Be the GPS, Not the Driver

Contributions from Takia Fields-Palmer, Clinical Director

For the past 20 years, Takia Fields-Palmer has been working at COMPASS in many capacities within the Community Services program. Like many of COMPASS’ staff members, Takia was referred by a cousin who had been working at COMPASS. After having to reschedule her initial interview with Margy Nicholson, Director of Community Services, due to bad traffic, Takia started in June of 1999. When she first started, she was a Tracker, language used at the time to describe a mentor-like position for youth and families in need. She, being the only COMPASS staff member assigned to a case, would make three contacts with each youth and family during each week: one school visit, one community visit, and one home visit. “This started out as just a job to me,” recalls Takia, “but it has turned into a career.”

Takia has seen COMPASS evolve since she joined in 1999. “When I started, we were given beepers and paper maps to get around and communicate with our families,” remembers Takia. The growth of the Community Services program has been what has surprised her the most. She has seen the program at its lowest number of staff in 2008 (9 staff members) to the present when it boasts a staff of over 80. Takia has worked with many, many youth and families during her time at COMPASS with more than a few having a lasting impact on her. She remembers a particular client, a 13-year-old girl, who was not going to school for a multitude of reasons. After working with this youth for quite some time, Takia was able to get this girl to start attending school on a more regular basis. It is hard for staff sometimes not to know about the successes of their clients after COMPASS services are completed. Luckily, Takia received a phone call from this young lady a few years later asking for a reference for a job to which she was applying. Takia has carried this story with her ever since.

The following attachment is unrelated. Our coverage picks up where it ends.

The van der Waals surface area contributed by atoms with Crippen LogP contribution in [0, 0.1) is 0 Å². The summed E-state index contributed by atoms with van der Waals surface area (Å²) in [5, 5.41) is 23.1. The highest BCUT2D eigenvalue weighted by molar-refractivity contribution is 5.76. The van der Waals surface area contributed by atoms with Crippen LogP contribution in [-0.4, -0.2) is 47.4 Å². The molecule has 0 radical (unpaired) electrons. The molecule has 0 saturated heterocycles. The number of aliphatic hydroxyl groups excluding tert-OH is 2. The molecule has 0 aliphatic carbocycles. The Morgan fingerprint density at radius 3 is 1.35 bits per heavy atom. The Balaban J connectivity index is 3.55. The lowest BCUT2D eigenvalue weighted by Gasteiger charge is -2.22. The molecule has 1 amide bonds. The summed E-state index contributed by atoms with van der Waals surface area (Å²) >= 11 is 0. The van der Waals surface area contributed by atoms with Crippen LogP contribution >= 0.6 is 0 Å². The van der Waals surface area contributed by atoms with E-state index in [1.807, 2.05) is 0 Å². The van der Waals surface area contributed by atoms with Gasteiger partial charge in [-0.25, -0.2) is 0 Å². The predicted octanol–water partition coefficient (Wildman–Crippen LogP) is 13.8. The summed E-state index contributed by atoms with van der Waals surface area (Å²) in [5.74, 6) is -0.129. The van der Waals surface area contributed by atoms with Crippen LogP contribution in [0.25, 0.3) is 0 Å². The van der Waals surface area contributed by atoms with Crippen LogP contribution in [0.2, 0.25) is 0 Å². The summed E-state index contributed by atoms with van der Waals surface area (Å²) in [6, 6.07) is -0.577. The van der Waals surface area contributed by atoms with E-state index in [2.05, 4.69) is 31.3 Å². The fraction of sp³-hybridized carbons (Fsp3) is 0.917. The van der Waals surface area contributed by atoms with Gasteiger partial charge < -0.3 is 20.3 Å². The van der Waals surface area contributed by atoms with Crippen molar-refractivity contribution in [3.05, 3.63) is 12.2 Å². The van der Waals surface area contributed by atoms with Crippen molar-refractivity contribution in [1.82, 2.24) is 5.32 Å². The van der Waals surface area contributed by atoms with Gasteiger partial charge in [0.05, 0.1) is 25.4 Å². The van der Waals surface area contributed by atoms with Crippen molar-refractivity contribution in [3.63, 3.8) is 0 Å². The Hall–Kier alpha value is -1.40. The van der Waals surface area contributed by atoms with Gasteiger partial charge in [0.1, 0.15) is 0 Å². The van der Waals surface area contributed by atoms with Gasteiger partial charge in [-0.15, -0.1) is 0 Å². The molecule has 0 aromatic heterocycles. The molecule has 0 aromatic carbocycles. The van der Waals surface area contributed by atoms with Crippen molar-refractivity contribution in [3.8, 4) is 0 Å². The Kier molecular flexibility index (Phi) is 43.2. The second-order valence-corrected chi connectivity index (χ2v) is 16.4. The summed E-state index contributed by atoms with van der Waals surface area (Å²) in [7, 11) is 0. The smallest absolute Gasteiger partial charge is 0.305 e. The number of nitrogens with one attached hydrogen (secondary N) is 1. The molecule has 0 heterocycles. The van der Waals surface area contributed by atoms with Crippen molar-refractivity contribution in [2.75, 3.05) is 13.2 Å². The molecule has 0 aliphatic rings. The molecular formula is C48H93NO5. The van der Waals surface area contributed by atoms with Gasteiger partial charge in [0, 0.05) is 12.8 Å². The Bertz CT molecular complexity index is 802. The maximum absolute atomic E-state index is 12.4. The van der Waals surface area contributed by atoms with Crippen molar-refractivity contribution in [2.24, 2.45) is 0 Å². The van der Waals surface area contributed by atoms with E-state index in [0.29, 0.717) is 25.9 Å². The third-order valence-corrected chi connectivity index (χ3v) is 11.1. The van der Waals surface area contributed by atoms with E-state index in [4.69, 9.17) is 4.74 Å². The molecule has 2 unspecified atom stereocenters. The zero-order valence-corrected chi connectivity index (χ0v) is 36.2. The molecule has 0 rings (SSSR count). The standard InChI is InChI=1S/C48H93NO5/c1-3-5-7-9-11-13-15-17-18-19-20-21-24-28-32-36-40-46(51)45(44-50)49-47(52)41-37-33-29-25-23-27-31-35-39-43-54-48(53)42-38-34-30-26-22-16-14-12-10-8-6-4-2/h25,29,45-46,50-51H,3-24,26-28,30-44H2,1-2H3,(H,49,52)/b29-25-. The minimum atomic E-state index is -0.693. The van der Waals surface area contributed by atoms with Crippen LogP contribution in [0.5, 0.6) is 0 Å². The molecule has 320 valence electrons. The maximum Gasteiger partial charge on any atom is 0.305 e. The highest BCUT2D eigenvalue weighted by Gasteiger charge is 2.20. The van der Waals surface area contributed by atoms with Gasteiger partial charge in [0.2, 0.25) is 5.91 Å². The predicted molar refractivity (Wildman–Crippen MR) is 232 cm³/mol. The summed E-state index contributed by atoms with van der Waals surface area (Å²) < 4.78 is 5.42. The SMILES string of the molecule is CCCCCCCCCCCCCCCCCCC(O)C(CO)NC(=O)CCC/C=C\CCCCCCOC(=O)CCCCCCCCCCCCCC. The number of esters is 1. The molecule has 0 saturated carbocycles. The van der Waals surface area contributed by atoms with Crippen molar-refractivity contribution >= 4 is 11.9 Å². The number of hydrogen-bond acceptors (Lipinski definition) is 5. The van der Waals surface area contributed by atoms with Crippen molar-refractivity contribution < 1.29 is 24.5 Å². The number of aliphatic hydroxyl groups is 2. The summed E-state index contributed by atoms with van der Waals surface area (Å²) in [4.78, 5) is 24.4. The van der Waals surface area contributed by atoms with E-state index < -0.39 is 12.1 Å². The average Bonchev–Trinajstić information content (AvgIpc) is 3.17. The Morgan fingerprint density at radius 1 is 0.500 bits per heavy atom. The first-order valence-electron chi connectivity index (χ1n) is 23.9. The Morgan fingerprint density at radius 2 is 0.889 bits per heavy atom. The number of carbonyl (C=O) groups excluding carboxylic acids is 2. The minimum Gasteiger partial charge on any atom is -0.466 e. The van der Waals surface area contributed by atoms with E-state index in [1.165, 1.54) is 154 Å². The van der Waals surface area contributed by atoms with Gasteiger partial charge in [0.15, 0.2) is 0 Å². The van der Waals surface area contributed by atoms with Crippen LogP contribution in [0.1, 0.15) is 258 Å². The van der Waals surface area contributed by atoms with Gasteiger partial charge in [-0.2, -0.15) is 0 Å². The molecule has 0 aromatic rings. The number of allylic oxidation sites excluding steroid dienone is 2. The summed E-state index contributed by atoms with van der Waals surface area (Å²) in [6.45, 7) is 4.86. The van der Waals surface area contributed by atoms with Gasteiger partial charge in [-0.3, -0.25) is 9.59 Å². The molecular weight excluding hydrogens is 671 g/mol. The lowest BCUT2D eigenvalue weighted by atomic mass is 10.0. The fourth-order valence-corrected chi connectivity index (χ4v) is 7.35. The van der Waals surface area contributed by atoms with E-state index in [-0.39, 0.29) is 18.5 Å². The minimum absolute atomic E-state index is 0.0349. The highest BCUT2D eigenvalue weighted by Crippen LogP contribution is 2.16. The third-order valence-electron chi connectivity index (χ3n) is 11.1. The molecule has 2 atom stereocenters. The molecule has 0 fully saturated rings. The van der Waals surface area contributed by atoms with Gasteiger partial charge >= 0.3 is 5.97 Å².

In late 2019, Takia accepted the challenging role of Clinical Director for the Community Services program. “I had never thought about pursuing this position before,” said Takia, “but this is the right time for me – I’m up for the challenge.” As Clinical Director, Takia guides Family Clinicians to use their individual strengths to work most effectively with families. In addition to each staff member’s individual skillset Takia coordinates trainings to further support staff development, such as bringing in experts about domestic violence and suicide. Further, Takia engages in individual and group supervision with Family Clinicians; her top priority being that the Clinicians are confident in their skills and able to best support their families.

From her 20 years of experience in the human service field, Takia often shares her tips and tricks for individuals working in this field. They are listed below (in no particular order):

  • Self-care and patience are key. Taking care of yourself is extremely important to maintaining a healthy body and mind. Having plenty of patience with yourself and with your families is critical to providing a high-quality service that families deserve.
  • Give everyone the same respect. Relationships are built upon mutual respect, and families need to know that we are not being judgmental – we are there to work with them to meet their goals.
  • We are not experts on a family, the family is. In order to be successful with a family, we need to meet them where they are at. They are the ones that understand the nuances of the family dynamics and history. Our job is to be the GPS for the family, not the driver. The families are the ones taking control of their own situations – we are just providing some direction and guiding them to success.

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